Updated: September 10, 2021 7:54:32 pm
The Punjab and Haryana High Court has allowed a Nawanshahr man to file his written statement in a Motor Accidents Claims Tribunal (MACT) case — for which the date of submission had lapsed — subject to him planting 75 trees in the vicinity of his residence.
The bench of Justice Arun Monga said, “The writ petition is allowed subject to costs, which are assessed at Rs 10,000. By way of imposition of costs, petitioner shall plant 75 trees of deciduous and perennial in nature, of any variety viz. neem, amla, gulmohar and/or Alstonia, in the vicinity of his residence…Plantation shall be carried out under the supervision of the concerned district horticulture Officer, who shall give a letter of proof to the MACT of having carried out the plantation as per the orders of this court.”
It further said: “In case the petitioner defaults in doing so, liberty is granted to the registry to place the matter before this court to report non-compliance. Proof of plantation be also furnished by the petitioner in the registry of this court, alongwith supporting letter from horticulture department, to be placed before this court upon receipt thereof.”
The bench was hearing the plea of Amrik Singh, who through his counsel advocate Saurav Bhatia contended that he is the owner of the car involved in the fatal accident, and “in the absence of his defence, irreparable loss would be caused to him qua the liability, which may be fastened on him for lack of his defence”.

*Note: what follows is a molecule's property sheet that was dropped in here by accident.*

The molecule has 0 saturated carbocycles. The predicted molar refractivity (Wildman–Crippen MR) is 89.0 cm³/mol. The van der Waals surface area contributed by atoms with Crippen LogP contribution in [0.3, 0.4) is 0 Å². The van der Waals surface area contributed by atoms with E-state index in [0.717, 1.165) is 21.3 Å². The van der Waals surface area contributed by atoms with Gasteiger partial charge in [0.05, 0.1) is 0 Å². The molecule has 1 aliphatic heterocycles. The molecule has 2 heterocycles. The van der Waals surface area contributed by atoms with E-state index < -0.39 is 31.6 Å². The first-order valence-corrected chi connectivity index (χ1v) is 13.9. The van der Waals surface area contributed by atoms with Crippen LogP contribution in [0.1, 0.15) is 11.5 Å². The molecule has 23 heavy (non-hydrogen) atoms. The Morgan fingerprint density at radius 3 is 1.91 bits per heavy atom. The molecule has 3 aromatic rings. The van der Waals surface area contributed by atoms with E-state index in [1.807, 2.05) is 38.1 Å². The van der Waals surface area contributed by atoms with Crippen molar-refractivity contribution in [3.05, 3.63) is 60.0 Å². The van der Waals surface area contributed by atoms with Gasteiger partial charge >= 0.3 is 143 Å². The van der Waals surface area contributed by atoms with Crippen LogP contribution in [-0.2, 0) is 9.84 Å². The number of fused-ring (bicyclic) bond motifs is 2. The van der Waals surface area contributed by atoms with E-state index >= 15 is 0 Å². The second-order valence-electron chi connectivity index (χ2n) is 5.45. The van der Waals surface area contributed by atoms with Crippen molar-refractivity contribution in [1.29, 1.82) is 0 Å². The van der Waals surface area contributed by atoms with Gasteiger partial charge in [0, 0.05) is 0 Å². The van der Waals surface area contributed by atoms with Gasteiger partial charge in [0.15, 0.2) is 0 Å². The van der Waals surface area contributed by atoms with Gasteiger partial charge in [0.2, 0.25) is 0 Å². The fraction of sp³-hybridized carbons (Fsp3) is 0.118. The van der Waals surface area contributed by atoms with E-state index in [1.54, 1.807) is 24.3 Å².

Advocate Bhatia submitted that the petitioner is “90 per cent disabled and unable to walk, and therefore cannot attend the court hearings in person”. He is to necessarily depend on his counsel and others to follow up his interest. He further submitted that the claim petition was listed for January 27, 2021. The petitioner caused his appearance through his counsel on February 12, 2021, who filed his power of attorney and sought time to file a written statement on the adjourned date, March 9. On that date, the matter was adjourned to March 22, when the presiding officer was since on leave and therefore it was once again adjourned to April 16. In the interregnum, though the written statement, which is essentially on the same lines as was already filed in the earlier claim petition, had been re-prepared for fresh signatures and had been sent to the petitioner for the needful, but he could not send it back to his counsel on time after signing the same. As a result, when his counsel sought further time to do the needful, the right of the petitioner to file a written statement was struck off.
Justice Monga, after hearing the matter, thus held that the interest of justice would be met if subject to certain costs, one more opportunity is granted to file the written statement.
“In the premise, a fresh written statement does not require much effort other than resigning by the petitioner. In the peculiar premise, the order of the trial court is set aside with liberty to the petitioner to file his written statement on or before the date fixed before the trial court. In case needful is not done, no further opportunity shall be granted,” ordered Justice Monga.
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